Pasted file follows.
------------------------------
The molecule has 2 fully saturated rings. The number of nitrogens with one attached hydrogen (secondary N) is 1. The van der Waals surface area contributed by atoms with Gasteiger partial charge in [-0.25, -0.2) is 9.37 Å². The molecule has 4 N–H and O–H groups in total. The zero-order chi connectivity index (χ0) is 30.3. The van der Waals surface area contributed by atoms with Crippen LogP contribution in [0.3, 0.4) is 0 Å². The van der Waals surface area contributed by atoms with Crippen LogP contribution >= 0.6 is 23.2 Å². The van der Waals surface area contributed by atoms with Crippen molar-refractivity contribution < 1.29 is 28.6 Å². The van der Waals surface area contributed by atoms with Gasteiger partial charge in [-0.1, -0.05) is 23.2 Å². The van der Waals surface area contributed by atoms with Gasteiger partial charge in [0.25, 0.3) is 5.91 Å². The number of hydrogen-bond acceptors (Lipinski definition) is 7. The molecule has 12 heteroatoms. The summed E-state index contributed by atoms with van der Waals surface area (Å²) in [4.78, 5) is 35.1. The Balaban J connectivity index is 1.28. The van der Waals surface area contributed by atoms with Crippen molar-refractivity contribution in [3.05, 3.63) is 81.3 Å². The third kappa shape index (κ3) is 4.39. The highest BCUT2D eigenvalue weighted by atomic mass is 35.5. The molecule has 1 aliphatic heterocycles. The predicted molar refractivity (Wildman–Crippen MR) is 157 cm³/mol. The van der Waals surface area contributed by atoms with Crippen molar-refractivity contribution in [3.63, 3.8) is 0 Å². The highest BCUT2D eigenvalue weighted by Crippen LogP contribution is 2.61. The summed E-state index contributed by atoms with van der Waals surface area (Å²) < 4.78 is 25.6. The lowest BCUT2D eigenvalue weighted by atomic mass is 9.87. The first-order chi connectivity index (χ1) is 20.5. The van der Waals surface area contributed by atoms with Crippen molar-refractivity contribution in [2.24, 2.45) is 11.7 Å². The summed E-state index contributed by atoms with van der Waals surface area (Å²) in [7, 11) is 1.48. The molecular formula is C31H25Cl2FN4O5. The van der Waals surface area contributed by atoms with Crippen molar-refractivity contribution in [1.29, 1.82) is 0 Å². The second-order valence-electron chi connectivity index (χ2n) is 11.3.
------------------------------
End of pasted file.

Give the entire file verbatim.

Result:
The molecule has 2 fully saturated rings. The number of nitrogens with one attached hydrogen (secondary N) is 1. The van der Waals surface area contributed by atoms with Gasteiger partial charge in [-0.25, -0.2) is 9.37 Å². The molecule has 4 N–H and O–H groups in total. The zero-order chi connectivity index (χ0) is 30.3. The van der Waals surface area contributed by atoms with Crippen LogP contribution in [0.3, 0.4) is 0 Å². The van der Waals surface area contributed by atoms with Crippen LogP contribution >= 0.6 is 23.2 Å². The van der Waals surface area contributed by atoms with Crippen molar-refractivity contribution < 1.29 is 28.6 Å². The van der Waals surface area contributed by atoms with Gasteiger partial charge in [-0.1, -0.05) is 23.2 Å². The van der Waals surface area contributed by atoms with Gasteiger partial charge in [0.25, 0.3) is 5.91 Å². The number of hydrogen-bond acceptors (Lipinski definition) is 7. The molecule has 12 heteroatoms. The summed E-state index contributed by atoms with van der Waals surface area (Å²) in [4.78, 5) is 35.1. The Balaban J connectivity index is 1.28. The van der Waals surface area contributed by atoms with Crippen molar-refractivity contribution in [3.05, 3.63) is 81.3 Å². The third kappa shape index (κ3) is 4.39. The highest BCUT2D eigenvalue weighted by atomic mass is 35.5. The molecule has 1 aliphatic heterocycles. The predicted molar refractivity (Wildman–Crippen MR) is 157 cm³/mol. The van der Waals surface area contributed by atoms with Crippen molar-refractivity contribution in [3.63, 3.8) is 0 Å². The highest BCUT2D eigenvalue weighted by Crippen LogP contribution is 2.61. The summed E-state index contributed by atoms with van der Waals surface area (Å²) < 4.78 is 25.6. The lowest BCUT2D eigenvalue weighted by atomic mass is 9.87. The first-order chi connectivity index (χ1) is 20.5. The van der Waals surface area contributed by atoms with Crippen molar-refractivity contribution in [2.24, 2.45) is 11.7 Å². The summed E-state index contributed by atoms with van der Waals surface area (Å²) in [7, 11) is 1.48. The molecular formula is C31H25Cl2FN4O5. The van der Waals surface area contributed by atoms with Crippen molar-refractivity contribution in [1.29, 1.82) is 0 Å². The second-order valence-electron chi connectivity index (χ2n) is 11.3.